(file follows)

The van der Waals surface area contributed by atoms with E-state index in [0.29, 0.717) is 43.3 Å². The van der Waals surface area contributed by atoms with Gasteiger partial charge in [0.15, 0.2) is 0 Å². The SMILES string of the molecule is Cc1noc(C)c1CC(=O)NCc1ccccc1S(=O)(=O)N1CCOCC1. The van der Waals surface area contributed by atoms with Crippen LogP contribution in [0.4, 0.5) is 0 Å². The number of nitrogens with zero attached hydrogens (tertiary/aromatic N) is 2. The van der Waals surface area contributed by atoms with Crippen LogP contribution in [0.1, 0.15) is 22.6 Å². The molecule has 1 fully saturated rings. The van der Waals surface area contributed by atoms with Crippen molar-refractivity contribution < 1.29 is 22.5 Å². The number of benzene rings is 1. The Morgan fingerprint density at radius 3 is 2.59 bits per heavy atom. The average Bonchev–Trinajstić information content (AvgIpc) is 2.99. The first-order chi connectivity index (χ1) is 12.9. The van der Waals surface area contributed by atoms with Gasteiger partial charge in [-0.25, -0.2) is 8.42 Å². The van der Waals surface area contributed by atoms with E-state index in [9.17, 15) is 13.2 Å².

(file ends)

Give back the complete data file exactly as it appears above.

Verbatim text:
The van der Waals surface area contributed by atoms with E-state index in [0.29, 0.717) is 43.3 Å². The van der Waals surface area contributed by atoms with Gasteiger partial charge in [0.15, 0.2) is 0 Å². The SMILES string of the molecule is Cc1noc(C)c1CC(=O)NCc1ccccc1S(=O)(=O)N1CCOCC1. The van der Waals surface area contributed by atoms with Crippen LogP contribution in [0.4, 0.5) is 0 Å². The number of nitrogens with zero attached hydrogens (tertiary/aromatic N) is 2. The van der Waals surface area contributed by atoms with Crippen LogP contribution in [0.1, 0.15) is 22.6 Å². The molecule has 1 fully saturated rings. The van der Waals surface area contributed by atoms with Crippen molar-refractivity contribution < 1.29 is 22.5 Å². The number of benzene rings is 1. The Morgan fingerprint density at radius 3 is 2.59 bits per heavy atom. The average Bonchev–Trinajstić information content (AvgIpc) is 2.99. The first-order chi connectivity index (χ1) is 12.9. The van der Waals surface area contributed by atoms with Gasteiger partial charge in [-0.25, -0.2) is 8.42 Å². The van der Waals surface area contributed by atoms with E-state index in [9.17, 15) is 13.2 Å².